What’s really interesting about these Ordinals is that they attracted people who otherwise aren’t interested in Bitcoin. Plenty of Ethereum NFT folks decided to synchronize full nodes and pay high fees to the Bitcoin miners in order to immortalize their art on the network that will most likely outlive them. Consequently, miners started making more profits and the hashrate (as well as the difficulty) went up to record highs. It would be pretty ironic if this unpopular invention ended up providing a large chunk of Bitcoin’s security budget over the long term. Because, as the block subsidy gets halved every 210.000 blocks (~4 years), the BTC price needs to either double or else the fees need to get higher to compensate for the miners’ loss.
The Rust code for Ordinals, which took Casey Rodarmor about a year to write, was refined with a mindset of elegant minimalism. The instructions to build and run the Ord wallet can fit on a T-shirt. Ordinals make use of Bitcoin OP codes such as OP_PUSHNUM and OP_PUSHBYTES. And the so-called “files” or “jpegs” get stored as code which requires the proper software to decipher. The first such example is Casey’s own Ordinals.com website, which plays the role of both a blockchain explorer for Ordinal inscriptions and a guide for people who want to understand how everything works.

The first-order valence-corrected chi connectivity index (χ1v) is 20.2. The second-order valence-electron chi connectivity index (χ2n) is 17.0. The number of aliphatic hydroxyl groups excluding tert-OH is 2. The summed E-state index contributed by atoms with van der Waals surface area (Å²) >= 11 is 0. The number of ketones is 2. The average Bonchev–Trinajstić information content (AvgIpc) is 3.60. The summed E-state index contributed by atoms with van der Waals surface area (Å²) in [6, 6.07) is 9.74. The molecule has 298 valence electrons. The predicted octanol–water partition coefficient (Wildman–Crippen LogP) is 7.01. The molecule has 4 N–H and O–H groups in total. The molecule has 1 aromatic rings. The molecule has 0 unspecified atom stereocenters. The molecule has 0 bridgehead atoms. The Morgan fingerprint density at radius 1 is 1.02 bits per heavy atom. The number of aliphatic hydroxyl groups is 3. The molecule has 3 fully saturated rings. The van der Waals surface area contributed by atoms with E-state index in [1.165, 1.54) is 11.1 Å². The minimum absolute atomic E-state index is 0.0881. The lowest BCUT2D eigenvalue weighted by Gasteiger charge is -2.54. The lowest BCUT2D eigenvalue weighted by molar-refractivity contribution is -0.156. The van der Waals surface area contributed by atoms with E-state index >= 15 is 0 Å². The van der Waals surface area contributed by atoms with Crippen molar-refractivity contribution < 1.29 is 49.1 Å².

Naturally, in the context of a global permissionless computer network, this freedom to encode larger files via OP_RETURN has been abused by people who want to shock the world with their content. Some folks paid hundreds of dollars in transaction fees to make sure that everyone’s Bitcoin node is going to store some questionable adult content – which Casey promptly removed from his Ordinals explorer, to deter this type of behavior and also keep the image of the project clean.